Thousands of angry protesters were still on the streets of Taipei on Monday demanding a recount of Saturday's presidential poll, narrowly won by President Chen Shui-bian after he was shot on the eve of the ballot, RFA's Mandarin and Cantonese services report.
Protesters began arriving outside the presidential palace in downtown Taipei in the early hours Sunday morning, calling on the island's high court to nullify the election result pending a recount. Their numbers rose to around 20,000 at the peak of the demonstration. Protesters also staged marches and sit-ins in the southern cities of Tainan and Kaohsiung, Chen's electoral heartland.
"Our demands are very simple and very clear," defeated opposition candidate Lien Chan told a crowd of supporters who chanted demands for a recount and blew whistles and air-horns. "We hope that the relevant departments dealing with the shooting incident can set up a special group of investigative and medical personnel to explain to the entire nation exactly what went on."
"This group could include experts from Taiwan and overseas. There are so many experts who could help up to understand what really happened, to give a full explanation," Lien said.
The high court sealed the ballot boxes Sunday after Chen defeated the KMT (Nationalist) Party's Lien by just 29,000 votes out of nearly 13 million.
Neither Chen nor Vice President Annette Lu, both wounded by gunshots while campaigning in Tainan Friday, has appeared in public since claiming victory on Saturday night. No one has been arrested in the assassination attempt and police say so far they have no leads.
"The margin was too small, and things have dragged on for too long," one student supporter of Chen protesting outside the election center in Kaohsiung told RFA's Mandarin service. "Both sides should calm the people at this very important moment in our history," said the student, who said he was proud to have cast his first-ever presidential vote Saturday.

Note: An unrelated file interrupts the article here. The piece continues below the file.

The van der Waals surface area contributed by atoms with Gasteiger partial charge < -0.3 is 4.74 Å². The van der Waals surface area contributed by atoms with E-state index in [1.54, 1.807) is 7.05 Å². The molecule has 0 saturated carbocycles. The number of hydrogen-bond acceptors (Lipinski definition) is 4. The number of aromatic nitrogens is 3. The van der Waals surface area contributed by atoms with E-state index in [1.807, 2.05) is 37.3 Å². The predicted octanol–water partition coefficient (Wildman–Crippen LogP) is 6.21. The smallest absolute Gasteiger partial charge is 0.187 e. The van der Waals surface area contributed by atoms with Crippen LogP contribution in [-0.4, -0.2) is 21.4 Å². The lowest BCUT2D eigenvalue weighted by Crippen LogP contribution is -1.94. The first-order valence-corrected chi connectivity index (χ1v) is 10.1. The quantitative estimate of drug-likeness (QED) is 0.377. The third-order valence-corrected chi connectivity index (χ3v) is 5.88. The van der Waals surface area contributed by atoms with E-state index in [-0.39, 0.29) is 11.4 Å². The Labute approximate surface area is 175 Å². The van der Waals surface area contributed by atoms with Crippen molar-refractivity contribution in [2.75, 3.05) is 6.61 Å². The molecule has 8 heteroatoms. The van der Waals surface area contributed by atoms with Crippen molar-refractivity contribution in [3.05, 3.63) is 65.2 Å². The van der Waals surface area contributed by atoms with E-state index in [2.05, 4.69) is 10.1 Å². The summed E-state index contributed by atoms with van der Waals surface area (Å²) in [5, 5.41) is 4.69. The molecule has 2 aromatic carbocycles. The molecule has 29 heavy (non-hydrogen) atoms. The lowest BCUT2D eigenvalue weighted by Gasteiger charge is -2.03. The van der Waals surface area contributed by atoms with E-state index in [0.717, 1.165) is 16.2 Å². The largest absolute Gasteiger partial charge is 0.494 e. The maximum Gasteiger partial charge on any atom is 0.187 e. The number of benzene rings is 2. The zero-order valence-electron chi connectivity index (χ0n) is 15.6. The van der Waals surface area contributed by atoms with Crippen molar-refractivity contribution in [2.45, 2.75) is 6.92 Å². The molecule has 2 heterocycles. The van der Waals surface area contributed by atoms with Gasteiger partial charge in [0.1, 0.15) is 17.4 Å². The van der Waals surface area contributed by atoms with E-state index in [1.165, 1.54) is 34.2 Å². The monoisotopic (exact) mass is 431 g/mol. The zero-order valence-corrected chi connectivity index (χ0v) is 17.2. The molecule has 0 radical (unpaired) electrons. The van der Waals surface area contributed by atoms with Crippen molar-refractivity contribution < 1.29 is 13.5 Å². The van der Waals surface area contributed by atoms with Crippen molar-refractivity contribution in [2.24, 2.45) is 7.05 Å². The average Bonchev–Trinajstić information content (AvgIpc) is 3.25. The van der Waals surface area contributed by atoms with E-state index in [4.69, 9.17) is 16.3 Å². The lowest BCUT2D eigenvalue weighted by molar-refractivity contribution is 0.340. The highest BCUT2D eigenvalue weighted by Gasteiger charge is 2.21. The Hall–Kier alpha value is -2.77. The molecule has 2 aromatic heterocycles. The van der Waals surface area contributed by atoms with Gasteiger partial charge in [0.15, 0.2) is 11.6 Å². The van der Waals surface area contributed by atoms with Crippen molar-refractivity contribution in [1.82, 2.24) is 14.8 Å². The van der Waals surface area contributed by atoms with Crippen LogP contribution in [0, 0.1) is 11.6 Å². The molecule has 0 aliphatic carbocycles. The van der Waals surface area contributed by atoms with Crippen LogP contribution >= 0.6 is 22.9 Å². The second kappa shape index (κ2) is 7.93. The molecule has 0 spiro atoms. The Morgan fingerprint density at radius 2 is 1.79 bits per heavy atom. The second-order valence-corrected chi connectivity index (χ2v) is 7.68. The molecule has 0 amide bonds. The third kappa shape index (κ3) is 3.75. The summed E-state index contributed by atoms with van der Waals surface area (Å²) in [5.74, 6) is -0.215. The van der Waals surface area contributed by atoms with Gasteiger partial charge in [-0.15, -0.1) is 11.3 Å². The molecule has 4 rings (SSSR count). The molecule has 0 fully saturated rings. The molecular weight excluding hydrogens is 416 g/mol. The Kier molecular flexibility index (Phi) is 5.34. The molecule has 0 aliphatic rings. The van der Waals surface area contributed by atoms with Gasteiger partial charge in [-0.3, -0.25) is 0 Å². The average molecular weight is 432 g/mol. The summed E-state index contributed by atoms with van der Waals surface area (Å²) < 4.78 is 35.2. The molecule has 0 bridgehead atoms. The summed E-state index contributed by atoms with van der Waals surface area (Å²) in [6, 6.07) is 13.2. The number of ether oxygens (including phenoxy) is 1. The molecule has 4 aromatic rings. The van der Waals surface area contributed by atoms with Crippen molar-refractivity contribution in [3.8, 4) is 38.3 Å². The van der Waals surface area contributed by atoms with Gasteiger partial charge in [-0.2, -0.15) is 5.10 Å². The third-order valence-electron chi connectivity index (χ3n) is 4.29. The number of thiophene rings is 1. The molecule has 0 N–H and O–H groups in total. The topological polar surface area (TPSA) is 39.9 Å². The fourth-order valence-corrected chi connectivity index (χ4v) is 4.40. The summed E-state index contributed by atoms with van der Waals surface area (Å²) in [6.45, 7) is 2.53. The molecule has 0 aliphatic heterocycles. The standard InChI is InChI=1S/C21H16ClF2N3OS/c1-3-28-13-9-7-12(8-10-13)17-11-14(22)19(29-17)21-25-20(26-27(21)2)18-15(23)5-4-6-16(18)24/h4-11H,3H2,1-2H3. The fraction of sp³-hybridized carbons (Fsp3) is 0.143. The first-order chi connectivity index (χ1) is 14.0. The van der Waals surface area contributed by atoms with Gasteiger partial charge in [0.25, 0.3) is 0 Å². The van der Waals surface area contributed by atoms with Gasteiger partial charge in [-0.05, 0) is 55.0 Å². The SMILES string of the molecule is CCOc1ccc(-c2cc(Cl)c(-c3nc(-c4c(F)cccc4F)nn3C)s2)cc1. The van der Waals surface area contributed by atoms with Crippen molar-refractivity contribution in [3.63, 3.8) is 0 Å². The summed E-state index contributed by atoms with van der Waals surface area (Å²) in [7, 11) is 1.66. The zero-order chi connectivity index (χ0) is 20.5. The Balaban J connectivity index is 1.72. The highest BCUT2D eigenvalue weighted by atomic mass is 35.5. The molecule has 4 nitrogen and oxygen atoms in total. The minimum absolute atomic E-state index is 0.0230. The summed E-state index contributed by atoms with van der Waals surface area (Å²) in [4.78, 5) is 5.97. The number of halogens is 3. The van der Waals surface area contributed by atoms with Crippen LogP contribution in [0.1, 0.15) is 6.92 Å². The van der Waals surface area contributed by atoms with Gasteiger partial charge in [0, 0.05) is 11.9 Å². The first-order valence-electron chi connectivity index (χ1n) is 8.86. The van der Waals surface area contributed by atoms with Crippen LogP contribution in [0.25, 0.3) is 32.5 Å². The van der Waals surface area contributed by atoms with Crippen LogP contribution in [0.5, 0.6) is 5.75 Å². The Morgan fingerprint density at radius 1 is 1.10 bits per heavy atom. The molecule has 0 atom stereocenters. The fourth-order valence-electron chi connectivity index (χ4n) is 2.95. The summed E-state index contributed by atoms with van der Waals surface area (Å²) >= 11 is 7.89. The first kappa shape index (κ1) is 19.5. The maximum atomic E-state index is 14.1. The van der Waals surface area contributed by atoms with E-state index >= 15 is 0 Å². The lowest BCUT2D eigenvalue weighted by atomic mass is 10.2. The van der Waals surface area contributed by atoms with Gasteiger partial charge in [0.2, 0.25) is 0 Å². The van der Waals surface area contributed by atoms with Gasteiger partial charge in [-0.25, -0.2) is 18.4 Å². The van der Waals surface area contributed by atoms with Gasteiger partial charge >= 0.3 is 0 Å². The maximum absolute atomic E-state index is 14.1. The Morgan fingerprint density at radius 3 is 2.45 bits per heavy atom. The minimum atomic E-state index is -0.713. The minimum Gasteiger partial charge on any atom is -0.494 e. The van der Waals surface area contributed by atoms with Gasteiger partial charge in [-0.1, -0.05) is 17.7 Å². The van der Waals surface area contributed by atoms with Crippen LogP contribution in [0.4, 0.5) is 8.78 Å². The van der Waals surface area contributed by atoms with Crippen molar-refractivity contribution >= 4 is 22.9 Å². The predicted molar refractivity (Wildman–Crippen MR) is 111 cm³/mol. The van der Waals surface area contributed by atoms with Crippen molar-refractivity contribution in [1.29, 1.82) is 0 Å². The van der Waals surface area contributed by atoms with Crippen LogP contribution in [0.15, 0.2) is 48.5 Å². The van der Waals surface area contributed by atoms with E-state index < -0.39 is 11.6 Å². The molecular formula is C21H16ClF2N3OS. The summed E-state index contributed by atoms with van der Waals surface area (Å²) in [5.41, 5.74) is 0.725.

In a bid to dispel conspiracy theories surrounding the shooting, which some opposition supporters have suggested was a setup aimed at boosting Chen's flagging showing at the polls, the presidential office released pictures of Chen and Lu receiving medical treatment in the emergency room at Chi Mei Hospital in Tainan. Hospital officials have agreed to opposition requests to preserve video footage and medical records taken after the shooting.
"The main reason we didn't release these photographs at the time is that we didn't want to cause excitement among the supporters of the president and influence either public calm or the result of the election," spokesman Huang Chifang told a news conference.
"To take the set-up theory seriously is to play jokes with the life of the president. If the jeep is traveling at that speed, how are you going to ensure that the bullet only grazes his abdomen without hitting his vital organs? If you just think about it for a minute you will see that not only is the set-up theory not logical, it is lacking in human feeling," Huang said.
Meanwhile, some protesters still remained outside the presidential palace Monday, with Lien vowing to stage another demonstration the following weekend.
Chief prosecutor Lu Ren-fa said the opposition demand for a vote recount would be handled according to the law. The high court has appointed three judges, but they are unlikely to reach a decision for up to six months, Lu said.
For protesters on the streets of Taiwan, that may be too long to wait. Chen is under increasing pressure to stabilize Taiwan after a bitter campaign exposed deep divisions in public opinion over relations with China, which has threatened force if the island moves towards formal independence.
Chen's referendum on relations with Beijing &mash; condemned by mainland Chinese officials as dangerously close to the issue of independence — ; flopped disastrously Saturday and was declared void because of low turnout.
Taiwan has been governed separately from the Chinese mainland since 1949, when the KMT fled to the island after losing a civil war to the Chinese Communists under Mao Zedong.
Currently, it is ruled under the constitution of the Republic of China, a sovereign entity set up on the Chinese mainland by the KMT after the 1911 revolution of Dr. Sun Yat-sen. It has scant recognition internationally.
In Hong Kong, Professor Zheng Yushi of Hong Kong City University said Taiwan's system of universal suffrage argued in favor of direct popular elections in Hong Kong too.
"Taiwan's democracy proves that democracy is possible in Chinese societies," Zheng told RFA's Cantonese service. "If we hope to see a peaceful union, to make Hong Kong's "one country, two systems" formula attractive, Taiwan is an example. Chinese leaders should allow Hong Kong to develop democracy."